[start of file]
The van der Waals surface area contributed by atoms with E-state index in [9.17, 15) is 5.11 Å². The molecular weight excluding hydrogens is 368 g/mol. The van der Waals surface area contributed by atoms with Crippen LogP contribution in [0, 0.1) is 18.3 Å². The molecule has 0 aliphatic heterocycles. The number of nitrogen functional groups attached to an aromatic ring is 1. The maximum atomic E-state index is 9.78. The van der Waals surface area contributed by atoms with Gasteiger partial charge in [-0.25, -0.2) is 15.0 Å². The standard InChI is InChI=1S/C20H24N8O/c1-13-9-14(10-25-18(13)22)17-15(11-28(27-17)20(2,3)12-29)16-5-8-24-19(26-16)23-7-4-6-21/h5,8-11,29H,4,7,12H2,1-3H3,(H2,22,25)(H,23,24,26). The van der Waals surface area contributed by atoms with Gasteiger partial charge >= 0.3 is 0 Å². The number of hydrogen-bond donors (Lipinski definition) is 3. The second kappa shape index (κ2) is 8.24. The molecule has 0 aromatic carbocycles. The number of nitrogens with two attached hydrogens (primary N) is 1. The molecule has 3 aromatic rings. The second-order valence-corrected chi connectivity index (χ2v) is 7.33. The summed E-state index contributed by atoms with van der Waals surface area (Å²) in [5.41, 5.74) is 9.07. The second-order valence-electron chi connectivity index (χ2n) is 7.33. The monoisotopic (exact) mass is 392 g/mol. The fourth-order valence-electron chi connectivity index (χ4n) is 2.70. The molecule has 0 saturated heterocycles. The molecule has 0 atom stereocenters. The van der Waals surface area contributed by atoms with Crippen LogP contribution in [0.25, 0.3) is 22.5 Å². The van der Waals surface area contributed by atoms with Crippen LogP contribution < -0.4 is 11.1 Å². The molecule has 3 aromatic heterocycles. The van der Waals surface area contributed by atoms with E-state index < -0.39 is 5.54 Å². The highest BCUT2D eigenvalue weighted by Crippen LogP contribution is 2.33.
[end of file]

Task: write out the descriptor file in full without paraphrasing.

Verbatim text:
The van der Waals surface area contributed by atoms with E-state index in [9.17, 15) is 5.11 Å². The molecular weight excluding hydrogens is 368 g/mol. The van der Waals surface area contributed by atoms with Crippen LogP contribution in [0, 0.1) is 18.3 Å². The molecule has 0 aliphatic heterocycles. The number of nitrogen functional groups attached to an aromatic ring is 1. The maximum atomic E-state index is 9.78. The van der Waals surface area contributed by atoms with Gasteiger partial charge in [-0.25, -0.2) is 15.0 Å². The standard InChI is InChI=1S/C20H24N8O/c1-13-9-14(10-25-18(13)22)17-15(11-28(27-17)20(2,3)12-29)16-5-8-24-19(26-16)23-7-4-6-21/h5,8-11,29H,4,7,12H2,1-3H3,(H2,22,25)(H,23,24,26). The van der Waals surface area contributed by atoms with Gasteiger partial charge >= 0.3 is 0 Å². The number of hydrogen-bond donors (Lipinski definition) is 3. The second kappa shape index (κ2) is 8.24. The molecule has 0 aromatic carbocycles. The number of nitrogens with two attached hydrogens (primary N) is 1. The molecule has 3 aromatic rings. The second-order valence-corrected chi connectivity index (χ2v) is 7.33. The summed E-state index contributed by atoms with van der Waals surface area (Å²) in [5.41, 5.74) is 9.07. The second-order valence-electron chi connectivity index (χ2n) is 7.33. The monoisotopic (exact) mass is 392 g/mol. The fourth-order valence-electron chi connectivity index (χ4n) is 2.70. The molecule has 0 saturated heterocycles. The molecule has 0 atom stereocenters. The van der Waals surface area contributed by atoms with Crippen LogP contribution in [0.25, 0.3) is 22.5 Å². The van der Waals surface area contributed by atoms with Crippen LogP contribution < -0.4 is 11.1 Å². The molecule has 3 aromatic heterocycles. The van der Waals surface area contributed by atoms with E-state index < -0.39 is 5.54 Å². The highest BCUT2D eigenvalue weighted by Crippen LogP contribution is 2.33.